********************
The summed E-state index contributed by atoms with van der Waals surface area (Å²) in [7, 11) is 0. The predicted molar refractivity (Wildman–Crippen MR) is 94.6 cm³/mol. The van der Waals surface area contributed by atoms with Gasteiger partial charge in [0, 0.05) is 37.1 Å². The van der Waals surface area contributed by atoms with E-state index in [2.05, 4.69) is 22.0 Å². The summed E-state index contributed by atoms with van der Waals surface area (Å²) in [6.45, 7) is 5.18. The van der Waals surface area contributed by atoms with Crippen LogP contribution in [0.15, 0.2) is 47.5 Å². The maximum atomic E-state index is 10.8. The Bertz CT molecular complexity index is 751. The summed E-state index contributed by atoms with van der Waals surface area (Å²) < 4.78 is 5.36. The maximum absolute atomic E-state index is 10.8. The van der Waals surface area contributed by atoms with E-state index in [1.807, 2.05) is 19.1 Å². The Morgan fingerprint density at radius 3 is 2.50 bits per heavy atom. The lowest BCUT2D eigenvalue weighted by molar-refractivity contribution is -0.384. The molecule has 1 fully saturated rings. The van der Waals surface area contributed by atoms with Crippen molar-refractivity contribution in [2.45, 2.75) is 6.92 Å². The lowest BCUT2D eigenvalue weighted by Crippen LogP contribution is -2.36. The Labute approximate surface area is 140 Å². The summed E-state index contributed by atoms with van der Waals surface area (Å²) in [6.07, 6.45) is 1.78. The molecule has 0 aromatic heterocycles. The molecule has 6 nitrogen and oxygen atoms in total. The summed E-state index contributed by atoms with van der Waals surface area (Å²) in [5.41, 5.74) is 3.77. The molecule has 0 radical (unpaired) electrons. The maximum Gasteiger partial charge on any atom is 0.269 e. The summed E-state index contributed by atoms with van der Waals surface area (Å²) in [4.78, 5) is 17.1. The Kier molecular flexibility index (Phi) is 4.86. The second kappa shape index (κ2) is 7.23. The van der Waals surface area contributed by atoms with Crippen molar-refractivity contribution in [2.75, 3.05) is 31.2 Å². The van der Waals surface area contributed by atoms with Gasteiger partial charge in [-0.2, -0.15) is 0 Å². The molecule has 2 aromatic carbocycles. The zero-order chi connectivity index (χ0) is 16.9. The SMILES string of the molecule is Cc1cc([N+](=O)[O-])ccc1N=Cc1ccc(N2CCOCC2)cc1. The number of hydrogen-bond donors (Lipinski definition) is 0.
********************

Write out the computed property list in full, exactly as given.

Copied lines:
The summed E-state index contributed by atoms with van der Waals surface area (Å²) in [7, 11) is 0. The predicted molar refractivity (Wildman–Crippen MR) is 94.6 cm³/mol. The van der Waals surface area contributed by atoms with Gasteiger partial charge in [0, 0.05) is 37.1 Å². The van der Waals surface area contributed by atoms with E-state index in [2.05, 4.69) is 22.0 Å². The summed E-state index contributed by atoms with van der Waals surface area (Å²) in [6.45, 7) is 5.18. The van der Waals surface area contributed by atoms with Crippen LogP contribution in [0.15, 0.2) is 47.5 Å². The maximum atomic E-state index is 10.8. The Bertz CT molecular complexity index is 751. The summed E-state index contributed by atoms with van der Waals surface area (Å²) < 4.78 is 5.36. The maximum absolute atomic E-state index is 10.8. The van der Waals surface area contributed by atoms with E-state index in [1.807, 2.05) is 19.1 Å². The Morgan fingerprint density at radius 3 is 2.50 bits per heavy atom. The lowest BCUT2D eigenvalue weighted by molar-refractivity contribution is -0.384. The molecule has 1 fully saturated rings. The van der Waals surface area contributed by atoms with Crippen molar-refractivity contribution in [2.45, 2.75) is 6.92 Å². The lowest BCUT2D eigenvalue weighted by Crippen LogP contribution is -2.36. The Labute approximate surface area is 140 Å². The summed E-state index contributed by atoms with van der Waals surface area (Å²) in [6.07, 6.45) is 1.78. The molecule has 0 aromatic heterocycles. The molecule has 6 nitrogen and oxygen atoms in total. The summed E-state index contributed by atoms with van der Waals surface area (Å²) in [5.41, 5.74) is 3.77. The molecule has 0 radical (unpaired) electrons. The maximum Gasteiger partial charge on any atom is 0.269 e. The summed E-state index contributed by atoms with van der Waals surface area (Å²) in [4.78, 5) is 17.1. The Kier molecular flexibility index (Phi) is 4.86. The second kappa shape index (κ2) is 7.23. The van der Waals surface area contributed by atoms with Crippen molar-refractivity contribution in [2.75, 3.05) is 31.2 Å². The van der Waals surface area contributed by atoms with Gasteiger partial charge in [-0.2, -0.15) is 0 Å². The molecule has 2 aromatic carbocycles. The zero-order chi connectivity index (χ0) is 16.9. The SMILES string of the molecule is Cc1cc([N+](=O)[O-])ccc1N=Cc1ccc(N2CCOCC2)cc1. The number of hydrogen-bond donors (Lipinski definition) is 0.